4. Tags and categories are part of the AJAX web. All content can be tagged, making it easier to find. Tags can be used by bloggers, photo sharers, video sharers, and newspapers to make content easy to find, categorise, and share. It allows software like Viewfinder to search Flickr for images which match certain concepts and ideas – which is how I build my slideshows.
    5. Some see tagging as the beginning of the so-called Semantic Web, which is a vision of the future, in which all data will be defined and therefore machines will be able to “read” it and process it. This could be used for serious scientific research, or abused by marketing companies. These are the kind of algorithms that help web sites and services make recommendations based on your buying habits, for example, or the buying habits of the people like you.
  3. The mobile web, or Web 3.0. Still in its fairly early stages of development, but this is the internet you see running on smartphones like Blackberry, iPhone, and those running Google’s Android operating system. Phones are small, with small screens, so the mobile web has to be optimised for all of that – and sometimes, it leaves the web browser and has its own application (or app). So you get your Twitter clients on your phone, your Flickr client, your Facebook client, and so on.
  4. The other thing about the mobile web is that its still arguing about Flash.
    Flash is a technology originally developed by Macromedia and now owned by Adobe. Flash allows for fast-loading and scaleable vector graphics (see below), as well as richer typography. It also allows for dynamic, animated content, for embedded video, and a host of other rich media features. Unfortunately, it’s also a bit of a system and battery hog, and it can be a vector for viruses, and it can cause crashes. Apple won’t have it in the house, so the mobile web (for now) is the Flash-free web. Google are proposing the introduction of Flash in the next version of Android, however.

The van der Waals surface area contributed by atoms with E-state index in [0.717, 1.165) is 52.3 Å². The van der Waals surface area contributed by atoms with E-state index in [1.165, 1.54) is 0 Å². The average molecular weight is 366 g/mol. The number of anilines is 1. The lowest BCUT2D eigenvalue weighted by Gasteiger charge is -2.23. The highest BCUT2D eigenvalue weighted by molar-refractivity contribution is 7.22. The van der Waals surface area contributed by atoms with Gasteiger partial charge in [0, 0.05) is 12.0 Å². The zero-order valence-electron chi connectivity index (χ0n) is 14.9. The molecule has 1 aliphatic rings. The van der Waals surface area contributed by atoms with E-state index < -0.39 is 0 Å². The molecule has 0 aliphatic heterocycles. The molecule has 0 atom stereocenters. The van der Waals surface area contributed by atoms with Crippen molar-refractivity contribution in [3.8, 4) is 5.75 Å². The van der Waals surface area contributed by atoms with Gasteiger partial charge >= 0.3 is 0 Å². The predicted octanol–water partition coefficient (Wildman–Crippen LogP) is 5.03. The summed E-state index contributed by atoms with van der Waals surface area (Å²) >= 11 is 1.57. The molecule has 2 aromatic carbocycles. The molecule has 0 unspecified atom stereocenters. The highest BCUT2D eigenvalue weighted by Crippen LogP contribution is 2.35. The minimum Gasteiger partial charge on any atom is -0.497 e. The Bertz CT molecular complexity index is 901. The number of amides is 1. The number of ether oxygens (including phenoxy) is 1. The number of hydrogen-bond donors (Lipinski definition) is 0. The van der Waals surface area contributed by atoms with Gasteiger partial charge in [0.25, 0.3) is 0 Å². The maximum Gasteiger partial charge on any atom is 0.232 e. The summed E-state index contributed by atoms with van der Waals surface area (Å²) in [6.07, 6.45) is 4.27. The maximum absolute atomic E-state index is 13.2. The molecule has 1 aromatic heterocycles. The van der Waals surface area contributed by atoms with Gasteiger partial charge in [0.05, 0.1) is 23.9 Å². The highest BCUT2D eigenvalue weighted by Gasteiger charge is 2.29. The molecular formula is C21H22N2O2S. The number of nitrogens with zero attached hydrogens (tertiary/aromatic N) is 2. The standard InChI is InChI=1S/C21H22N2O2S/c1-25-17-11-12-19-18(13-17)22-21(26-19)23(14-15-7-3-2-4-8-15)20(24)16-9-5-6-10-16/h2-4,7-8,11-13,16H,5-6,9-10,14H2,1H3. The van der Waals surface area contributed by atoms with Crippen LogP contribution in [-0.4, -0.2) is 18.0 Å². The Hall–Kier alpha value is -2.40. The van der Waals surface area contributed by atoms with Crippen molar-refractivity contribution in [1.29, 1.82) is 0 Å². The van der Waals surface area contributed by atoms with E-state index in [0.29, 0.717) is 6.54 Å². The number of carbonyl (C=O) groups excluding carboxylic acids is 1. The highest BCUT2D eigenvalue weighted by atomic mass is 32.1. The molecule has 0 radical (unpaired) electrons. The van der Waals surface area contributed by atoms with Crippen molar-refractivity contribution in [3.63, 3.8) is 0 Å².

Graphic formats:

  1. Originally, the web used GIF (graphics interchange format) files, which were small (because you could reduce the number of colours they used), and could be animated. They could also have a transparent channel (an alpha channel), which means you could specify areas of the image (e.g. those bits that were white or black) to show the background beneath.
  2. There were also JPEG (Joint Photographic Expert Group) files, which are better for photos, and allowed compression to reduce the number of steps between shades of colour. JPEGS are still ubiquitous.
  3. Both GIF and JPEG are bitmap graphic formats, which means they are made up of pixels (dots) and are therefore hard to scale – because there are only so many dots.

  4. PNG (portable network graphic) is another bitmap format, which allows for lossless compression (meaning that the quality of the original image is maintained), and also an alpha channel for transparency. They allow for smaller file sizes than GIF, but “cleaner” compressed images than JPEGs. Unfortunately, they’re not in wide use.
  5. SVG (Scaleable Vector Graphic) is a format used for illustrations and diagrams rather than for photography. A vector graphic is unlike a bitmap in that it is described using maths (points and curves) and can therefore be made bigger using multiplication with no loss of quality. SVG is an XML file format developed by the W3C (see above). They’re a good solution to the problem of scaling diagrams, except of course Microsoft won’t support them in Internet Explorer until the forthcoming Version 9.
  6. Flash is also a vector graphic format that allows for animation etc (see above).